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Jittery Jams: 10 Songs For Coffee Lovers

Frank Sinatra's "The Coffee Song" makes light of a perceived Brazilian coffee glut. (Getty Images)

All week, Morning Edition has been examining how coffee fits into modern life, which led us to look into the many ways the drink's trembling tendrils have reached into popular music. With the Beastie Boys taking their "sugar with coffee and cream," Carly Simon finding "clouds in my coffee," and countless singers using black coffee as a metaphor for a life in need of a swift kick, it was actually tough to narrow a caffeinated playlist down to just 10 selections.

This week, Alt.Latino is also looking at how the beverage has inspired music in coffee-producing countries. But in the meantime, for addicts and abstainers alike — as well as we honorary imbibers who subsist on a steady diet of Diet Coke via IV drip — here are 10 more coffee songs, by artists from Bach to Dethklok to Yung Joc. (And, come to think of it, at many points outside that particular spectrum.) Be sure to add your own selections in the comments.

Get the playlist on Spotify and Rdio.

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Mississippi John Hurt

Early-20th-century bluesman Mississippi John Hurt sang the praises of not just coffee, but Maxwell House-brand coffee in particular, as he opened "Coffee Blues" with a strangely endearing pitch for the product. "It's good to the last drop," he announces, "just like it says on the can." But the blues classic has had more influence than most songs that open with product placements: The song's repeated references to a "lovin' spoonful" gave the '60s rock band its name.

Frank Sinatra

A little-remembered Top 10 hit for Frank Sinatra back in 1946 — and a song since performed by everyone from Sam Cooke to The Muppets to Rosemary Clooney to Soul Coughing — "The Coffee Song" makes light of a perceived Brazilian coffee glut. Known for its line, "They've got an awful lot of coffee in Brazil," "The Coffee Song" imagines a land where coffee is so plentiful that all other kinds of drinks have been banned: "A politician's daughter was accused of drinking water / and was fined a great big $50 bill." Sinatra's version closes with an unfortunate attempt at a funny accent, but the rest of the song embarks on an appropriately zingy romp.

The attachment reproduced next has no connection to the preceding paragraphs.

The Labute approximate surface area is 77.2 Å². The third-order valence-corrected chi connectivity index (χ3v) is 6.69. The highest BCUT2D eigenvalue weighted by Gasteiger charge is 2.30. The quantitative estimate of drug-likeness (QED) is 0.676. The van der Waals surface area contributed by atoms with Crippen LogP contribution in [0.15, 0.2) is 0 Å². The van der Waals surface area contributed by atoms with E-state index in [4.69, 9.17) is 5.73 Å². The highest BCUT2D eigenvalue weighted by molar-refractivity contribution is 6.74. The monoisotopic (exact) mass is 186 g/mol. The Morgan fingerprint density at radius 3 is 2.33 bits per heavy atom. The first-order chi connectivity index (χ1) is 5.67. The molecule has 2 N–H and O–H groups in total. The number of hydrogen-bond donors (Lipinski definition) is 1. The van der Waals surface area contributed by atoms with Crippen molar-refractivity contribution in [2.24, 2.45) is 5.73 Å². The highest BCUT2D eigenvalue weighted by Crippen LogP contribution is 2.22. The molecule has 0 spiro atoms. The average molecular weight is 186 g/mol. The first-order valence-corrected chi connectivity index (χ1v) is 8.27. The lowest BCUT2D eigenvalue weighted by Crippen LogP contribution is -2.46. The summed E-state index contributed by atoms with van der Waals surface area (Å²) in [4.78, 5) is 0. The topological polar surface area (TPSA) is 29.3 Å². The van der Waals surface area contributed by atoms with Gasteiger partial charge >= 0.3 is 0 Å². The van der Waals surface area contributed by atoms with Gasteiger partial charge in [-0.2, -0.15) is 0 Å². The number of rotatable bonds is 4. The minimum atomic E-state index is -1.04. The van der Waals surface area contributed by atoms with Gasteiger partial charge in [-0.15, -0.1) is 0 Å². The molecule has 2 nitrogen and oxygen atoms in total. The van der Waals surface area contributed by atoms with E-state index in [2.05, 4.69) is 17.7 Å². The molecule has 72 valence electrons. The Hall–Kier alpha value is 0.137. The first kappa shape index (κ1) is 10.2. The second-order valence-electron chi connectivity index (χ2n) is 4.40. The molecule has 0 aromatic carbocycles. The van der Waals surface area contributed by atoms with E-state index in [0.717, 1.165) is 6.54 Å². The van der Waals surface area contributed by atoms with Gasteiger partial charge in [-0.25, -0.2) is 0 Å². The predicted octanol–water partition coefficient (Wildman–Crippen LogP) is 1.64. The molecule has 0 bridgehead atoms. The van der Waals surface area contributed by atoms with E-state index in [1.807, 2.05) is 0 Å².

Squeeze

A sleeper classic featuring backup vocals from Elvis Costello and Paul Young, Squeeze's 1982 single "Black Coffee in Bed" finds a narrative use for coffee stains as the remnants of a failed relationship: "There's a stain on my notebook where your coffee cup was," Glenn Tilbrook sings. Helping to cement coffee's unexpected place as the most wistful of beverages, "Black Coffee in Bed" is one of many career highlights for one of the most reliably sturdy pop bands from the '70s, '80s and beyond.

Heavy D & The Boyz

A 1994 hit for the pop-minded rapper, "Black Coffee" finds Heavy D chronicling and celebrating the attributes of his ideal woman: "Black coffee, no sugar, no cream / That's the type of girl I need down with my team." For all the metaphorical uses of coffee in song, "Black Coffee" hits upon one of the most intuitive, as he raps lovingly, "Black coffee, the African queen / part of the Afro-American dream."

J.S. Bach

J.S. Bach's Coffee Cantata (BWV 211) is, by its very nature, a departure for the oft-solemn composer, who frequently wrote in coffee shops. One segment of the piece translates as, "If three times a day I can't drink my little cup of coffee, then I would become so upset that I would be like a dried-up piece of roast goat." That snappy little passage may not fit on a mug, but ... you know, someone should fit that on a mug. Make the type small or something.

Ella Fitzgerald

Another coffee-themed standard, "Black Coffee" has been recorded by Peggy Lee, Sarah Vaughan, Ray Charles, Sinead O'Connor and countless others since it was first written in 1948. In 1960, Ella Fitzgerald tackled the tune, infusing it with the weary resignation the lyric requires. "Black Coffee" captures the beverage's frequent status as a stand-in for more bracing beverages — "I'm feelin' mighty lonesome, haven't slept a wink / I walk the floor and watch the door, and in between I drink" — while speaking for all downtrodden protagonists in need of a pick-me-up.